Matt Purple, managing editor: I grew up in New England where autumn’s peak usually arrived in the middle of October. You couldn’t miss it: the trees natty in their colorful formal wear, the breeze pinching your cheeks, the sudden swarms of New York license plates up to leaf peep. In contrast, fall in my adult home of Northern Virginia typically looks its best in early November, which is why I don’t feel bad about reading horror novels well past Halloween. The trick-or-treaters might have pattered off to bed, but the leaves still crunch underfoot and the darkness falls earlier, turning the mind to things that go bump in the night.
The greatest horror conceit of all time is, of course, the haunted house. And the greatest haunted house story of all time is Shirley Jackson’s The Haunting of Hill House, at least according to The Wall Street Journal (they know scary). Four ghost hunters—an academic; his two assistants, one vivacious and the other self-conscious; and a wealthy heir—meet at Hill House, an isolated Victorian mansion, to conduct a study of alleged paranormal activity.
Even without any three a.m. awakenings or blood seeping down the walls, Jackson’s house is still a monster. Its architecture is hideous and its design is deviously byzantine. Doors refuse to stay open and ashen caretakers insist on leaving before dark. The actual horror, at least so far as I’ve read (about a third of the way through), is always one step ahead of the characters, whose robust backstories seem destined to play a role, especially that of the unsure former shut-in Eleanor. Jackson also wrote The Lottery, and Hill House shares that story’s emphasis on psychological disquiet over bared fangs and jump scares. For what it’s worth, Stephen King thought it was one of the best horror novels of the 20th century.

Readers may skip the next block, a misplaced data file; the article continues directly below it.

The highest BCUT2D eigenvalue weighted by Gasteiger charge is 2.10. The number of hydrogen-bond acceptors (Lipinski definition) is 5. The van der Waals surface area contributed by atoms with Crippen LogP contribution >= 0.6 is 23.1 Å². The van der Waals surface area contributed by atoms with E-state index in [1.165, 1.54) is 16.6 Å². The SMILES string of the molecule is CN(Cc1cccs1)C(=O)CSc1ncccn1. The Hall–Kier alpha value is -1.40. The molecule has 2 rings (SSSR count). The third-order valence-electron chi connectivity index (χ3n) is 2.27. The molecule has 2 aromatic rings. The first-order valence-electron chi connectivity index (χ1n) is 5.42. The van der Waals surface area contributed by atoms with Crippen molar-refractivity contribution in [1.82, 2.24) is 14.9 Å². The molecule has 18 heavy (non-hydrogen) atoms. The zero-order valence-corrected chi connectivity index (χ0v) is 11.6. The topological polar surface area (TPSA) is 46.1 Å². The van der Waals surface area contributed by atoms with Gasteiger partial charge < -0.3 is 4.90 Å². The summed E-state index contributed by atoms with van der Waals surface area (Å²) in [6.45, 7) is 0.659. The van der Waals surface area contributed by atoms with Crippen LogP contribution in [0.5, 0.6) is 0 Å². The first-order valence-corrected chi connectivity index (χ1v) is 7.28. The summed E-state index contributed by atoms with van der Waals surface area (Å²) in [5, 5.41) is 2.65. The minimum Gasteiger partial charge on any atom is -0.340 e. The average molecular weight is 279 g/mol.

That’s another question worth pondering this fall: just how much is Stephen King’s opinion worth? The literary critic Harold Bloom thought very little. He dismissed the man widely considered our modern horror master as “a writer of penny dreadfuls,” to which the proper response seems to be: “what’s so wrong with that?” King’s novels are as often about ghosts and goblins as they are the dark corridors of the psyche, but that’s precisely their charm. In Salem’s Lot, King’s vampire novel, which I reread last month, the motifs are mostly inherited. There are stakes, crucifixes, coffins, and blood. The protagonists consult classics like Dracula. There’s a literary conservatism at work: these myths are well established; best not to tamper with them too much. The horror comes from juxtaposing those monsters of old with a modern, recognizable, and brilliantly realized small town whose people must contend with an evil they’d long ago dismissed as superstition.
It’s merely some of the scariest entertainment you’ll ever read. So mark me down as a King fan, philistinism and all, and quote me as bullish on Jackson. “Penny dreadfuls”? At least adjust for inflation.